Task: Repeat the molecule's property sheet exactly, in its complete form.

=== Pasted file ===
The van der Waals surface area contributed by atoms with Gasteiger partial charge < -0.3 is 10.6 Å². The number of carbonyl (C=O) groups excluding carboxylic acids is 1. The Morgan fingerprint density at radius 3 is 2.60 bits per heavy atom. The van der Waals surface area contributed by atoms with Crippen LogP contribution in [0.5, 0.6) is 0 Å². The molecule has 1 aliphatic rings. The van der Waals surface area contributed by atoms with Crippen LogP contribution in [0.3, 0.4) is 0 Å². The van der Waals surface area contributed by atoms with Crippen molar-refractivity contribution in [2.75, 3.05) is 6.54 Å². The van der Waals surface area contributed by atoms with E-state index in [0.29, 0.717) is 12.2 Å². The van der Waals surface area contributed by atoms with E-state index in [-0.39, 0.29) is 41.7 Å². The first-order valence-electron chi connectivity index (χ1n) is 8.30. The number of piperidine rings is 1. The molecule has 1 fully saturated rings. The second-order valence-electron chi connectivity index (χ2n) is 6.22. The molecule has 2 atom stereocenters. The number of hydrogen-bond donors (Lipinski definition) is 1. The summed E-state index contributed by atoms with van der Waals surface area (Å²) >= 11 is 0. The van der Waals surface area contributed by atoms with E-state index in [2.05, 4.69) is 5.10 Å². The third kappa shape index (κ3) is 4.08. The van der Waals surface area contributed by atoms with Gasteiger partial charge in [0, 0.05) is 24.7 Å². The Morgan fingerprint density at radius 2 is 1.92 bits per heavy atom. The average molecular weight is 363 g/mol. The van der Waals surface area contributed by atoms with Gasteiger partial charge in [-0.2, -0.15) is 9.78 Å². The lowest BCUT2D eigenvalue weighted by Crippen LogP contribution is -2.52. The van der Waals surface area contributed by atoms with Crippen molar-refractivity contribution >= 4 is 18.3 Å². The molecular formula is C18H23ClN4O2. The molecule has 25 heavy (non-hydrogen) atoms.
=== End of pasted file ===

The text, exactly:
The van der Waals surface area contributed by atoms with Gasteiger partial charge < -0.3 is 10.6 Å². The number of carbonyl (C=O) groups excluding carboxylic acids is 1. The Morgan fingerprint density at radius 3 is 2.60 bits per heavy atom. The van der Waals surface area contributed by atoms with Crippen LogP contribution in [0.5, 0.6) is 0 Å². The molecule has 1 aliphatic rings. The van der Waals surface area contributed by atoms with Crippen LogP contribution in [0.3, 0.4) is 0 Å². The van der Waals surface area contributed by atoms with Crippen molar-refractivity contribution in [2.75, 3.05) is 6.54 Å². The van der Waals surface area contributed by atoms with E-state index in [0.29, 0.717) is 12.2 Å². The van der Waals surface area contributed by atoms with E-state index in [-0.39, 0.29) is 41.7 Å². The first-order valence-electron chi connectivity index (χ1n) is 8.30. The number of piperidine rings is 1. The molecule has 1 fully saturated rings. The second-order valence-electron chi connectivity index (χ2n) is 6.22. The molecule has 2 atom stereocenters. The number of hydrogen-bond donors (Lipinski definition) is 1. The summed E-state index contributed by atoms with van der Waals surface area (Å²) >= 11 is 0. The van der Waals surface area contributed by atoms with E-state index in [2.05, 4.69) is 5.10 Å². The third kappa shape index (κ3) is 4.08. The van der Waals surface area contributed by atoms with Gasteiger partial charge in [0, 0.05) is 24.7 Å². The Morgan fingerprint density at radius 2 is 1.92 bits per heavy atom. The average molecular weight is 363 g/mol. The van der Waals surface area contributed by atoms with Gasteiger partial charge in [-0.2, -0.15) is 9.78 Å². The lowest BCUT2D eigenvalue weighted by Crippen LogP contribution is -2.52. The van der Waals surface area contributed by atoms with Crippen molar-refractivity contribution >= 4 is 18.3 Å². The molecular formula is C18H23ClN4O2. The molecule has 25 heavy (non-hydrogen) atoms.